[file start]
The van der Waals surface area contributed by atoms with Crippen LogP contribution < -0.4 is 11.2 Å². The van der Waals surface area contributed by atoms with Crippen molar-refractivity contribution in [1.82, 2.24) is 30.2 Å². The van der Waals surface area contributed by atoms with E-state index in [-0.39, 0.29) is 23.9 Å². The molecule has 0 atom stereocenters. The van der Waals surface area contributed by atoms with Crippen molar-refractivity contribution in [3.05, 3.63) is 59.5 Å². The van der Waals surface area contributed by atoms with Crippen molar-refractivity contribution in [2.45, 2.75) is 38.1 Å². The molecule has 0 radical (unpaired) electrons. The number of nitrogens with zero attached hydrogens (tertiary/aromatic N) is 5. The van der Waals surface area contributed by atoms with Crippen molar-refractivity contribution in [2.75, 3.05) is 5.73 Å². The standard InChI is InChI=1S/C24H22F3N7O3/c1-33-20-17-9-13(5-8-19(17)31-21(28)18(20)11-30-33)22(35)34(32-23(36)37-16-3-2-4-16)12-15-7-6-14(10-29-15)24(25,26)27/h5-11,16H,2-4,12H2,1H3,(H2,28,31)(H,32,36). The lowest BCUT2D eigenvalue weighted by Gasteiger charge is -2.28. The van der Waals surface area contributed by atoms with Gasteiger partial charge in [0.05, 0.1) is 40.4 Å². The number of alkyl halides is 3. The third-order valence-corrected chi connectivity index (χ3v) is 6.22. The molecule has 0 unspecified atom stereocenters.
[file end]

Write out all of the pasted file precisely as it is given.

The van der Waals surface area contributed by atoms with Crippen LogP contribution < -0.4 is 11.2 Å². The van der Waals surface area contributed by atoms with Crippen molar-refractivity contribution in [1.82, 2.24) is 30.2 Å². The van der Waals surface area contributed by atoms with E-state index in [-0.39, 0.29) is 23.9 Å². The molecule has 0 atom stereocenters. The van der Waals surface area contributed by atoms with Crippen molar-refractivity contribution in [3.05, 3.63) is 59.5 Å². The van der Waals surface area contributed by atoms with Crippen molar-refractivity contribution in [2.45, 2.75) is 38.1 Å². The molecule has 0 radical (unpaired) electrons. The number of nitrogens with zero attached hydrogens (tertiary/aromatic N) is 5. The van der Waals surface area contributed by atoms with Crippen molar-refractivity contribution in [2.75, 3.05) is 5.73 Å². The standard InChI is InChI=1S/C24H22F3N7O3/c1-33-20-17-9-13(5-8-19(17)31-21(28)18(20)11-30-33)22(35)34(32-23(36)37-16-3-2-4-16)12-15-7-6-14(10-29-15)24(25,26)27/h5-11,16H,2-4,12H2,1H3,(H2,28,31)(H,32,36). The lowest BCUT2D eigenvalue weighted by Gasteiger charge is -2.28. The van der Waals surface area contributed by atoms with Gasteiger partial charge in [0.05, 0.1) is 40.4 Å². The number of alkyl halides is 3. The third-order valence-corrected chi connectivity index (χ3v) is 6.22. The molecule has 0 unspecified atom stereocenters.